"Drink Calculator" Graphic

If you are stopped on suspicion of drunk driving, you may be asked to take a test to determine the amount of alcohol in your blood. Such tests measure Blood Alcohol Concentration (BAC).

Depending on your age or your occupation, you can be inferred under the influence in South Carolina if your BAC is as low as 0.02 percent (the legal limit for driver's under 21 years old). In most cases, the legal limit for most drivers is 0.08 BAC.

But how much alcohol is that? And what would it take to reach that BAC level? You can find out for yourself on this page featuring an informational BAC Drink Calculator. Several different factors can affect a person's BAC, including:

  • Drink strength * - Stronger drinks with more alcohol in them produce higher BAC readings. Mixed drinks often contain the most alcohol, followed by wine and beer. Significant variations exist even among similar drinks. Some beers are much stronger than other beers, for example. As a result, a 200-pound man would have a 0.08 BAC if he drank 5, 12-ounce beers in 2 hours with 6 percent alcohol, but would be well below the legal limit if he drank the same number of beers with 4 percent alcohol in them.
  • Drinking time * - The more time your body has to absorb the alcohol in your bloodstream, the lower your BAC. In the case of the 200-pound man who drank five, 12-once, 6-percent alcohol beers, his BAC would be 0.064 (well below the limit for most drivers) if he spent three hours instead of two hours drinking.
  • Gender * - Men can absorb alcohol faster than women, according to several scientific studies. That's why most drink calculators ask for the gender of the person in order to accurately calculate a person's BAC. To understand the difference between men and woman, a 200 pound woman drinking five, 12-once, 6-percent alcohol beers like the man listed above over the course of three hours would have a BAC of 0.087, higher than the legal limit in South Carolina for all drivers.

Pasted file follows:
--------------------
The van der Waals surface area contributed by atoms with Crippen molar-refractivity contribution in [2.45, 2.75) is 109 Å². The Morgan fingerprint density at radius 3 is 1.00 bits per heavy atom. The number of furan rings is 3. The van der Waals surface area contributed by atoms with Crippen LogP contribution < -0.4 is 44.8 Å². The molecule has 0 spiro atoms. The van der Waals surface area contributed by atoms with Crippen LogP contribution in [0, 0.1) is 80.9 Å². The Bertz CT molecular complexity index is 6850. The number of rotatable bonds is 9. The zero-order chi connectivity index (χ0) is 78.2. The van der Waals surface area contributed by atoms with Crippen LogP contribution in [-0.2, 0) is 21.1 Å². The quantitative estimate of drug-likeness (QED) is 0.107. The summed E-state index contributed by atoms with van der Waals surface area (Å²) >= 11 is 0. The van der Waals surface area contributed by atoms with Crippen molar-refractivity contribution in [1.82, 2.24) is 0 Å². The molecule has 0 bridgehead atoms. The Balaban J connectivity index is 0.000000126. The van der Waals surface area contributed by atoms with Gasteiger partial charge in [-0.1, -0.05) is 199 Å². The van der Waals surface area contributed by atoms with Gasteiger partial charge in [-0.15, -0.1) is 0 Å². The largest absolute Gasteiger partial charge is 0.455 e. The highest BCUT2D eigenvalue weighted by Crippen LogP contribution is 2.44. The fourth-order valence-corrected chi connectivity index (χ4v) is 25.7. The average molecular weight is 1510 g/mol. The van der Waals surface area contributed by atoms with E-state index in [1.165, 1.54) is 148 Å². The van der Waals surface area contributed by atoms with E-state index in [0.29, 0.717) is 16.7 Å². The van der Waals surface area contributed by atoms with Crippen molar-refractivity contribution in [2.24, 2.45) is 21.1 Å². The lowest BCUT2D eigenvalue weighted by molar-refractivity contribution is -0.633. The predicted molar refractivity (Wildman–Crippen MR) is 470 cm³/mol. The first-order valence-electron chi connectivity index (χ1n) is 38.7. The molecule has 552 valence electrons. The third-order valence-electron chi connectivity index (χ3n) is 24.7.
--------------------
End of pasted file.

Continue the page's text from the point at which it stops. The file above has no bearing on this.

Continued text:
• Weight * - The more someone weighs, the lower his BAC reading will likely be compared to someone who weighs less consuming the same amount of alcohol. If a 150-pound man drank the same amount of alcohol listed above (5, 12-ounce, 6-percent alcohol beers) over a 3-hour period, that man would have a BAC of 0.102, well above the legal limit in South Carolina.

The preceding calculations are only for informational purposes. Do not use this drink calculator to gauge whether you are safe to drive after drinking alcoholic beverages. If you have been arrested for drunk driving in South Carolina, contact DUI defense attorney Matt Bodman and schedule a free consultation. Call (866) 806-8608. 

* Examples included for information purposes only. Individual results may vary. Do not use drink calculator or general examples cited here to determine your actual BAC. Other factors may influence your BAC. Your safest decision is not to drink and drive.

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